Democratic Prosecutor In Atlanta Is Imprisoned For Swiping $15 Million In PPP Funds

( — An Atlanta-based lawyer and business owner was sentenced to over seven years in federal prison last Friday for fraudulently obtaining nearly $15 million from the Pandemic-era Paycheck Protection Program.

According to a June 7 press release from the Justice Department, 62-year-old Shelitha Robertson conspired with another lawyer, Chandra Norton, to submit fraudulent loan applications through PPP on behalf of businesses owned by Robertson and Norton.

In their loan applications, the two women lied about the number of employees and average monthly payroll for their businesses and provided false tax documentation, which enabled Robertson and Norton to receive larger loans than they could obtain legally.

The women submitted fraudulent PPP loans for four separate businesses Robertson owned, for which they received $7,020,779, which Robertson deposited into bank accounts she owned and controlled.

Robertson then used the taxpayer money to purchase luxury items, including a 10-carat diamond ring valued at $148,000 and a Rolls-Royce. She also transferred some of the funds to members of her family as well as Norton.

After a bank grew suspicious and froze her account in May 2020, Robertson paid back the money with interest.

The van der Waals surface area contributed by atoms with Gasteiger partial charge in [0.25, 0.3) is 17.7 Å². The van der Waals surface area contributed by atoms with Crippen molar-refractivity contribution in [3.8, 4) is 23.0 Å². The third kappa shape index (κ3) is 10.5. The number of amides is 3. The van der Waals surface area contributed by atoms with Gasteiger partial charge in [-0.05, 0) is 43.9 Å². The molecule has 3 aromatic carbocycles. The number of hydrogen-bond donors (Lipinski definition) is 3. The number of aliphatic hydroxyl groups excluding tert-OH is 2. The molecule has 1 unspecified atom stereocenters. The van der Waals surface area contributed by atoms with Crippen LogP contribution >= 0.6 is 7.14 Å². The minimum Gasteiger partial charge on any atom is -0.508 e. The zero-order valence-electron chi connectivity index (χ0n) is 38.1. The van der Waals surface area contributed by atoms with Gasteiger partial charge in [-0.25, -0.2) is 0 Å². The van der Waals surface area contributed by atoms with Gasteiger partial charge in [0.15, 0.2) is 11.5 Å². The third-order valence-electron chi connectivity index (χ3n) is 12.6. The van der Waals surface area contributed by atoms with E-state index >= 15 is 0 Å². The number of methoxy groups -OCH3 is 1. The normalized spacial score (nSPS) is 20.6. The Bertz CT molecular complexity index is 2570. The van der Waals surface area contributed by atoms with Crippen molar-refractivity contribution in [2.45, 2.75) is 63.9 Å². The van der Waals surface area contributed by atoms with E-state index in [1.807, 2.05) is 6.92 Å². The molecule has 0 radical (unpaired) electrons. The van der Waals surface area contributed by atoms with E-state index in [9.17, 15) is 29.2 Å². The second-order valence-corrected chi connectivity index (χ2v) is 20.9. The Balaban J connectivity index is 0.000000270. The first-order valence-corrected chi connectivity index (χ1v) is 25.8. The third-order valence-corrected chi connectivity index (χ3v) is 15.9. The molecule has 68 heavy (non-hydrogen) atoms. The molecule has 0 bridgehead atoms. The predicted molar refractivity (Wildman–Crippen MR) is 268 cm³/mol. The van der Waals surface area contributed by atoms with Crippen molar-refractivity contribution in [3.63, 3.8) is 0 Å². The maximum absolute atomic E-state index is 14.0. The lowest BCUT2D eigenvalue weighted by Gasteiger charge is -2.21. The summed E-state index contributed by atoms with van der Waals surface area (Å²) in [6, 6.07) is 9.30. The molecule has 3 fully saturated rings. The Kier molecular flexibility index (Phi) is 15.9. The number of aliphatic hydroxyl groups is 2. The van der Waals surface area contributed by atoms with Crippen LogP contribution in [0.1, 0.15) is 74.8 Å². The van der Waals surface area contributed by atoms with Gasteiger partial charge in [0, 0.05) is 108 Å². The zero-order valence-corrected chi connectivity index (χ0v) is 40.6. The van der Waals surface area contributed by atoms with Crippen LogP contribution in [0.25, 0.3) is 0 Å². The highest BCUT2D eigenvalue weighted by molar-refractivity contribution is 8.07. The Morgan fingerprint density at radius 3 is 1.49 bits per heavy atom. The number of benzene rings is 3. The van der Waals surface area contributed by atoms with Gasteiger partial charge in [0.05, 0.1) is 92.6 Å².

Robertson was convicted by a federal jury in December on three counts of wire fraud, one count of conspiracy to commit wire fraud, and one count of money laundering.

Norton pleaded guilty to one count of conspiracy to commit wire fraud in November 2020 and cooperated with prosecutors in the case against Robertson. She is expected to be sentenced in August.

A former Assistant City Attorney, Robertson, wept at sentencing, telling the court that she was “dead broke,” having lost her businesses, assets, and law license.

US District Judge Steven Grimberg sentenced Robertson to seven years and three months. Robertson, who has been behind bars since her conviction, will receive six months of credit for time served.

Judge Grimberg said Robinson and Norton would likely be liable for paying the remaining $7.9 million fraudulently obtained in restitution. He scheduled a restitution hearing for next month.

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